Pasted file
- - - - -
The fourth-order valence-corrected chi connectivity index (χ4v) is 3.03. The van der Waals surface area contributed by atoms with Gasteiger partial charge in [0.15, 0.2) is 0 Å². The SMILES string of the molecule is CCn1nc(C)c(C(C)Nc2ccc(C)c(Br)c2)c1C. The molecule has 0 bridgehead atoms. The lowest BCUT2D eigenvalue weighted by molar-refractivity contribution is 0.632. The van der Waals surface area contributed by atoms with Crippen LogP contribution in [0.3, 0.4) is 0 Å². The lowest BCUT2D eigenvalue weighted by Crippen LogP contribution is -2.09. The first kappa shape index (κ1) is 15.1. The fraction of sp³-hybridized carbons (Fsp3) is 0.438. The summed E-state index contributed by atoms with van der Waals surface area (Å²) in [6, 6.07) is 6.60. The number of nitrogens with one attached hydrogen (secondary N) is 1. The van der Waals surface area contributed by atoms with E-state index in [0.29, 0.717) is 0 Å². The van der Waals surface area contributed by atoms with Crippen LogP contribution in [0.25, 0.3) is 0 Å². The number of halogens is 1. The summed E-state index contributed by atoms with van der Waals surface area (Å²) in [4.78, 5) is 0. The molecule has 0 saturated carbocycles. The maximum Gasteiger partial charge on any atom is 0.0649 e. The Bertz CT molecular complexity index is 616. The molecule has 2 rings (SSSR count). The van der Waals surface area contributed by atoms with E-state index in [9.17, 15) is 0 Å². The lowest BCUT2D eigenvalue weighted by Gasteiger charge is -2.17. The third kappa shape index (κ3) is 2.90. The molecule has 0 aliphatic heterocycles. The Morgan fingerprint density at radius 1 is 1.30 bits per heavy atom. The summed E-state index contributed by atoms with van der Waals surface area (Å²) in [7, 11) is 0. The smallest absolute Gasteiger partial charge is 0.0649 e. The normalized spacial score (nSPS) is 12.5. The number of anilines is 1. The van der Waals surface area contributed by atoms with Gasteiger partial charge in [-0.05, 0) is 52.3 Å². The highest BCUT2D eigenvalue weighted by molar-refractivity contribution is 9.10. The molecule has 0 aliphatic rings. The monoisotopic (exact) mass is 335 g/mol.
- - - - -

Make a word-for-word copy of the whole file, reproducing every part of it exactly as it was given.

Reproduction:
The fourth-order valence-corrected chi connectivity index (χ4v) is 3.03. The van der Waals surface area contributed by atoms with Gasteiger partial charge in [0.15, 0.2) is 0 Å². The SMILES string of the molecule is CCn1nc(C)c(C(C)Nc2ccc(C)c(Br)c2)c1C. The molecule has 0 bridgehead atoms. The lowest BCUT2D eigenvalue weighted by molar-refractivity contribution is 0.632. The van der Waals surface area contributed by atoms with Crippen LogP contribution in [0.3, 0.4) is 0 Å². The lowest BCUT2D eigenvalue weighted by Crippen LogP contribution is -2.09. The first kappa shape index (κ1) is 15.1. The fraction of sp³-hybridized carbons (Fsp3) is 0.438. The summed E-state index contributed by atoms with van der Waals surface area (Å²) in [6, 6.07) is 6.60. The number of nitrogens with one attached hydrogen (secondary N) is 1. The van der Waals surface area contributed by atoms with E-state index in [0.29, 0.717) is 0 Å². The van der Waals surface area contributed by atoms with Crippen LogP contribution in [0.25, 0.3) is 0 Å². The number of halogens is 1. The summed E-state index contributed by atoms with van der Waals surface area (Å²) in [4.78, 5) is 0. The molecule has 0 saturated carbocycles. The maximum Gasteiger partial charge on any atom is 0.0649 e. The Bertz CT molecular complexity index is 616. The molecule has 2 rings (SSSR count). The van der Waals surface area contributed by atoms with E-state index in [9.17, 15) is 0 Å². The lowest BCUT2D eigenvalue weighted by Gasteiger charge is -2.17. The third kappa shape index (κ3) is 2.90. The molecule has 0 aliphatic heterocycles. The Morgan fingerprint density at radius 1 is 1.30 bits per heavy atom. The summed E-state index contributed by atoms with van der Waals surface area (Å²) in [7, 11) is 0. The smallest absolute Gasteiger partial charge is 0.0649 e. The normalized spacial score (nSPS) is 12.5. The number of anilines is 1. The van der Waals surface area contributed by atoms with Gasteiger partial charge in [-0.05, 0) is 52.3 Å². The highest BCUT2D eigenvalue weighted by molar-refractivity contribution is 9.10. The molecule has 0 aliphatic rings. The monoisotopic (exact) mass is 335 g/mol.